Tuesday, December 9, 2008

Wiretaps and the War on Terror - Lawyer Interference?

The Wall Street Journal reports on Ray Kelly's Wiretap Alarm subtitled, "New York's police chief v. the lawyers on antiterror warrants."

India's three days of carnage stand as another warning about how easily terrorists can perpetrate a major attack. So when top New York City counterterrorism officials declare that U.S. intelligence laws are shackling their powers to prevent the next Mumbai, it ought to raise more than eyebrows.

Instead, almost nobody seems to care. Seven years without an attack on the U.S. mainland has created a growing public complacency. And the anti-antiterror lobby has exploited that complacency to assail and constrain critical Bush Administration intelligence programs, making it harder to intercept terrorists before they strike. As a consequence innocent Americans may be killed.
It seems that it is not the so-called FISA Courts that are impeding the issuance of wiretaps, but U.S. Department of Justice lawyers who are so doing. In what is termed "an extraordinary exchange of letters," New York's police commissioner takes the U.S. Department of Justice to task for "'unduly constraining'" his high-priority "'international terrorism investigations in the greater New York area.'"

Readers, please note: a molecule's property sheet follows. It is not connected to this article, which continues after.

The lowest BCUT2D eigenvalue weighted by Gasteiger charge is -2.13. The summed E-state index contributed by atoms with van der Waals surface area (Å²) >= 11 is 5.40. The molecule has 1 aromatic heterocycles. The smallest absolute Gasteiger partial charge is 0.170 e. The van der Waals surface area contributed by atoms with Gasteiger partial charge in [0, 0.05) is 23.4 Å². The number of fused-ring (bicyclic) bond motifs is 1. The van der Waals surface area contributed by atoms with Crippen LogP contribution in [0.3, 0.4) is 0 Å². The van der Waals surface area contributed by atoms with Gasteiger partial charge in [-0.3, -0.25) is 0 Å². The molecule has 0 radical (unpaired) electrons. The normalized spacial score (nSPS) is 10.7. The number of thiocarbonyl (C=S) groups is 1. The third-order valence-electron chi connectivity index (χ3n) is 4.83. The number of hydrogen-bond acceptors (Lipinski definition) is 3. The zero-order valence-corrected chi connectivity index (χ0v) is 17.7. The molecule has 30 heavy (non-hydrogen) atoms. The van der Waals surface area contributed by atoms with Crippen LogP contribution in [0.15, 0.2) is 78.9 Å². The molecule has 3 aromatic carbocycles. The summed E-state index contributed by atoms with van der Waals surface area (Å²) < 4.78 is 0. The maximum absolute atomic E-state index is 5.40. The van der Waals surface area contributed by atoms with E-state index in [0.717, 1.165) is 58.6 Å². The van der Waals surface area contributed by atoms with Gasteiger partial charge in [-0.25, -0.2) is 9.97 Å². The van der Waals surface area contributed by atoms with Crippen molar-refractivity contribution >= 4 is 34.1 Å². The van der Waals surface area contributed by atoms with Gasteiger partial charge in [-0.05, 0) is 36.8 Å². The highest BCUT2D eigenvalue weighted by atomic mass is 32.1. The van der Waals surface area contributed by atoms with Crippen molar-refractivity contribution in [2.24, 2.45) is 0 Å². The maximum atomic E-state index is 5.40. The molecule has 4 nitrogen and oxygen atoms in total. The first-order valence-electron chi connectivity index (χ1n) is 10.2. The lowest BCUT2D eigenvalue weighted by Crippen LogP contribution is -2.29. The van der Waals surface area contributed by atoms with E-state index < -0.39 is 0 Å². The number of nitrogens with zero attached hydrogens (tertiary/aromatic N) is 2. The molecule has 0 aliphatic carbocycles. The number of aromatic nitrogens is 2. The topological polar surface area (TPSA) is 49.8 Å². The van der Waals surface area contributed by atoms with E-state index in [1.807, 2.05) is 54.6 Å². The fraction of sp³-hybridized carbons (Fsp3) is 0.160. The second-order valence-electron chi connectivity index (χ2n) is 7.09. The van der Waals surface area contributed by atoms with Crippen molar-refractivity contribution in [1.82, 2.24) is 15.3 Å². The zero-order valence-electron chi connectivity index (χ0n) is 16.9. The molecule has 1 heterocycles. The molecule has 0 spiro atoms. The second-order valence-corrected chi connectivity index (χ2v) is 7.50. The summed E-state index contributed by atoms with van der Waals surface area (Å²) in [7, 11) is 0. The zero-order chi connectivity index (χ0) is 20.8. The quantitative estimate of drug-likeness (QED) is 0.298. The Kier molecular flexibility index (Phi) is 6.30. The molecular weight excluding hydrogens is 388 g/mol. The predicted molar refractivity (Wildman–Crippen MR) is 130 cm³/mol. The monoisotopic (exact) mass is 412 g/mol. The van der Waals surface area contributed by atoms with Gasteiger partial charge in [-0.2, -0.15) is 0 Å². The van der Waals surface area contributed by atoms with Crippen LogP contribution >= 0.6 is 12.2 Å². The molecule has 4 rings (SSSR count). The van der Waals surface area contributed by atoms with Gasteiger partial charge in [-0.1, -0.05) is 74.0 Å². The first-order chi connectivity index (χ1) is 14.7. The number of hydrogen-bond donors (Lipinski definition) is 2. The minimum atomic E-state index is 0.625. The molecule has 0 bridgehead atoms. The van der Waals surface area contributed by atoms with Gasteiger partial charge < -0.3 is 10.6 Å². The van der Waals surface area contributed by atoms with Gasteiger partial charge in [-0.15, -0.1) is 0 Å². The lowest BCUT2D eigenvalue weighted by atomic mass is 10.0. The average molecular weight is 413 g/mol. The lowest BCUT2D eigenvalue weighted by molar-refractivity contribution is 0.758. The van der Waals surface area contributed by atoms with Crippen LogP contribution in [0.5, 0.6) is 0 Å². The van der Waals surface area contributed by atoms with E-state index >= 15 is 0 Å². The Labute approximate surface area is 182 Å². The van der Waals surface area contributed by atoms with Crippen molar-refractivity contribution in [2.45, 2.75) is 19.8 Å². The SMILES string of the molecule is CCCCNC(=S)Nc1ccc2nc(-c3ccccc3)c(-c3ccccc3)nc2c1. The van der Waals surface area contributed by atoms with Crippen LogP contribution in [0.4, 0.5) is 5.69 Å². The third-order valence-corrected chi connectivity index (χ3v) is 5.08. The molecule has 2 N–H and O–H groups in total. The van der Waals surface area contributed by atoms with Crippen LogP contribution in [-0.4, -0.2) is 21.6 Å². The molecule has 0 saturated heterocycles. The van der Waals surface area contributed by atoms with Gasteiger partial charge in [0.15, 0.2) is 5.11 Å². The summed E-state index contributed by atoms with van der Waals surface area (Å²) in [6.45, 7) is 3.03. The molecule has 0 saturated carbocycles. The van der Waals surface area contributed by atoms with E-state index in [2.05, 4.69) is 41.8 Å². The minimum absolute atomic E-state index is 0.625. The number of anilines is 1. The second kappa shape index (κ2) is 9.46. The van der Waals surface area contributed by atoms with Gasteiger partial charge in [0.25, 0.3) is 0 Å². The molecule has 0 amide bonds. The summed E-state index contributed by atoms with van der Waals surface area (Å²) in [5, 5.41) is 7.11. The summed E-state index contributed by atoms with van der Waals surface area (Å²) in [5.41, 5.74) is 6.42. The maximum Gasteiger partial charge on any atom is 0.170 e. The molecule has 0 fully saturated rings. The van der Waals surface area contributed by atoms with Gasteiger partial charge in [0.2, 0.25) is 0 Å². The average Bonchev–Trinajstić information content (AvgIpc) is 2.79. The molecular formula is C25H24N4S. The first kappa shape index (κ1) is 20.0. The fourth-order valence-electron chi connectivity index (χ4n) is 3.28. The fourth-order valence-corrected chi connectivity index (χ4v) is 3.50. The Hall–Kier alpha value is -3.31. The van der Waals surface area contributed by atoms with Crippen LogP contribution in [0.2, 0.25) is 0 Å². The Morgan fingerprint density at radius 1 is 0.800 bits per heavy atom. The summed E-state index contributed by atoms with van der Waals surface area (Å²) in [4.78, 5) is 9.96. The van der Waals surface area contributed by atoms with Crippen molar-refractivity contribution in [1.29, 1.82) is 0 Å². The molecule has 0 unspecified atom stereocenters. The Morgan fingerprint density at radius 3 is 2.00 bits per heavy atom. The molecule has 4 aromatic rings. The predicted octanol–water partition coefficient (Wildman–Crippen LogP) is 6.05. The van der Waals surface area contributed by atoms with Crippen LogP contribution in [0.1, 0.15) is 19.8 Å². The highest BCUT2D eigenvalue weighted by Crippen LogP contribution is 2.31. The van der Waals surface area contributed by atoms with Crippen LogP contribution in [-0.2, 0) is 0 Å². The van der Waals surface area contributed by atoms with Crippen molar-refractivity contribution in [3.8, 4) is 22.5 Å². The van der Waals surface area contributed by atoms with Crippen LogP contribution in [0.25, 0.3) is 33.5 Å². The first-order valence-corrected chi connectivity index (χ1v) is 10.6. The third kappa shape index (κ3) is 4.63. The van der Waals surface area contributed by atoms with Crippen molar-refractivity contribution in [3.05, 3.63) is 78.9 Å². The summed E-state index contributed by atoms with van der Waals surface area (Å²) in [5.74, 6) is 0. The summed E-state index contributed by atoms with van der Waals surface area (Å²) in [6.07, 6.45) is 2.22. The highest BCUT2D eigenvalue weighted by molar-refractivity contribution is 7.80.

Mr. Kelly was furious and let Mr. Mukasey know it in a searing critique. Someone leaked the October correspondence late last month, and though each party blames the other, both have since walked back from public conflict. In any event, whoever leaked made his point. Mr. Kelly's letter exposed a "lack of urgency and excessive time lags" in processing FISA applications; as well as a bureaucracy that insists on "frequently long and unjustifiable delay," even "weeks of delay." This is disturbing enough given fast-moving terror plots.

Readers should know that it was Commissioner Kelly who addressed the threat of attacks on New York City's subways by directing his department to make bag and backpack searches at subway entrances in July 2005. New York Starts to Inspect Bags on the Subways. Although challenged, the searches were upheld.

The truth of the matter is that
"Most antiterror victories are invisible, and the best evidence of success -- being spared another attack on U.S. soil -- has the effect of increasing public skepticism about the seriousness of the threat. If the Mumbai terrorists had been rolled up beforehand on the evidence of a wiretap, to the extent that anyone noticed, the media response would have been to scoff at their haplessness and maybe something about "fear mongering."

Now nearly 170 people are dead. Ray Kelly is warning that it can still happen here, and that it is more likely to happen if we let lawyers make decisions that our chief security officials should make.

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